EPA proposes water pollution rule for power plants

The proposal updates standards that have been in place since 1982, EPA said in a release

The U.S. Environmental Protection Agency (EPA) will take comments on a range of options to help reduce mercury, arsenic, lead and selenium released into waterways by power plants, including through coal ash and air emissions control waste.

The four preferred options differ in the number of waste streams covered (such as fly ash handling systems, treatment of emissions control waste and bottom ash), the size of the units controlled and the strictness of the treatment controls to be imposed.

"America's waterways are vital to the health and well-being of our communities," said EPA Acting Administrator Bob Perciasepe. "Reducing the pollution of our waters through effective but flexible controls such as we are proposing today is a win-win for our public health and our economic vitality. We look forward to hearing from all stakeholders on the best way forward."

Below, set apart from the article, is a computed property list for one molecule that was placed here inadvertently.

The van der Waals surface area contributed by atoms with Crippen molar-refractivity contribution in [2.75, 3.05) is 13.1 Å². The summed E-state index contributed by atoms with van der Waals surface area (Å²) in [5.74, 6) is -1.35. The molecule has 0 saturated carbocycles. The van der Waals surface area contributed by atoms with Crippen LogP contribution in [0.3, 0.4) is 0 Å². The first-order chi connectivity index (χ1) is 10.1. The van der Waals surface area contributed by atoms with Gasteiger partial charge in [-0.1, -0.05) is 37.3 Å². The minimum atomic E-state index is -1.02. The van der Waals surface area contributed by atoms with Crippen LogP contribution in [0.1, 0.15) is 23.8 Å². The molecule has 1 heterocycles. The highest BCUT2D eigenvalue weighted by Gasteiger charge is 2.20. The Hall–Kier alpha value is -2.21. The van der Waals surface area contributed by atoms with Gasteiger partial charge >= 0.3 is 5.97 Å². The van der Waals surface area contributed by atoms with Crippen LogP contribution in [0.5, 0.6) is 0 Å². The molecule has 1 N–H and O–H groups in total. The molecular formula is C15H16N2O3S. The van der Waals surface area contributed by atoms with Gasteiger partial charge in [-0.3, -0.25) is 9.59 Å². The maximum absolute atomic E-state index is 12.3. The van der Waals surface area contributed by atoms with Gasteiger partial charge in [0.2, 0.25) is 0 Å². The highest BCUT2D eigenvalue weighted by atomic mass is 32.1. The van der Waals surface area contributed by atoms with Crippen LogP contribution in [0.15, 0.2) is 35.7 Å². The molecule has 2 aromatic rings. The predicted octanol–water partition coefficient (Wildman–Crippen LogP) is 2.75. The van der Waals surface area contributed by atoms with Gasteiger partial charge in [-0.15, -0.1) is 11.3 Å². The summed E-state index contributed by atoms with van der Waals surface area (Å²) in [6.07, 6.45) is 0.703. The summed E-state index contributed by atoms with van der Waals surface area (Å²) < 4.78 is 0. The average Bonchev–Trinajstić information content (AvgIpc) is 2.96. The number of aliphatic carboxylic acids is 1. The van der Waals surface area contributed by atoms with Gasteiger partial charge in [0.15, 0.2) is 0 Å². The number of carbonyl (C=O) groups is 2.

The proposal updates standards that have been in place since 1982, EPA said in a release, and incorporates technology improvements in the steam electric power industry as required by the Clean Water Act. The new requirements would be phased in between 2017 and 2022, and are based on data collected from industry.

EPA says there are about 1,200 steam electric power plants that generate electricity using nuclear, coal, oil or natural gas in the U.S. About 500 of them are coal-fired units, which is the primary source being addressed by the regulation. The agency said it would align this rule with a related coal combustion residuals, or coal ash, rule proposed in 2010. Both rules would apply to many of the same facilities. Plants smaller than 50 MW would not be impacted.

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